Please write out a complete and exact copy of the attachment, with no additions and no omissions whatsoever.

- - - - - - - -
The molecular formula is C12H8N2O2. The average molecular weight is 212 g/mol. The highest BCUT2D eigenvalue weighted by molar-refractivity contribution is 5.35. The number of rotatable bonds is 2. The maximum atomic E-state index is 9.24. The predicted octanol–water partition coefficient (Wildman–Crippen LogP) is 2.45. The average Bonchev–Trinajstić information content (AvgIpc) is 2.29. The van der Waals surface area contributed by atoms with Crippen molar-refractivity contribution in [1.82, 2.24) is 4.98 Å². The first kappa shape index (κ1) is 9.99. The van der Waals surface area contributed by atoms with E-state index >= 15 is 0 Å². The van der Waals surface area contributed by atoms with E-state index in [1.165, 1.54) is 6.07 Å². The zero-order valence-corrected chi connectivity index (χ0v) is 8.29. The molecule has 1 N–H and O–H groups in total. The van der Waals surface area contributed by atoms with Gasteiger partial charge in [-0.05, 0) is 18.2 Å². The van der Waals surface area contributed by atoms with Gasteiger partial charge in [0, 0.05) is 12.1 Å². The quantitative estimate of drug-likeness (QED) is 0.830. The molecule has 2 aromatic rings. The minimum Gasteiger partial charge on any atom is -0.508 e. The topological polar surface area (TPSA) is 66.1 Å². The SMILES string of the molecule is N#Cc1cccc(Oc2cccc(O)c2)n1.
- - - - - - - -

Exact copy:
The molecular formula is C12H8N2O2. The average molecular weight is 212 g/mol. The highest BCUT2D eigenvalue weighted by molar-refractivity contribution is 5.35. The number of rotatable bonds is 2. The maximum atomic E-state index is 9.24. The predicted octanol–water partition coefficient (Wildman–Crippen LogP) is 2.45. The average Bonchev–Trinajstić information content (AvgIpc) is 2.29. The van der Waals surface area contributed by atoms with Crippen molar-refractivity contribution in [1.82, 2.24) is 4.98 Å². The first kappa shape index (κ1) is 9.99. The van der Waals surface area contributed by atoms with E-state index >= 15 is 0 Å². The van der Waals surface area contributed by atoms with E-state index in [1.165, 1.54) is 6.07 Å². The zero-order valence-corrected chi connectivity index (χ0v) is 8.29. The molecule has 1 N–H and O–H groups in total. The van der Waals surface area contributed by atoms with Gasteiger partial charge in [-0.05, 0) is 18.2 Å². The van der Waals surface area contributed by atoms with Gasteiger partial charge in [0, 0.05) is 12.1 Å². The quantitative estimate of drug-likeness (QED) is 0.830. The molecule has 2 aromatic rings. The minimum Gasteiger partial charge on any atom is -0.508 e. The topological polar surface area (TPSA) is 66.1 Å². The SMILES string of the molecule is N#Cc1cccc(Oc2cccc(O)c2)n1.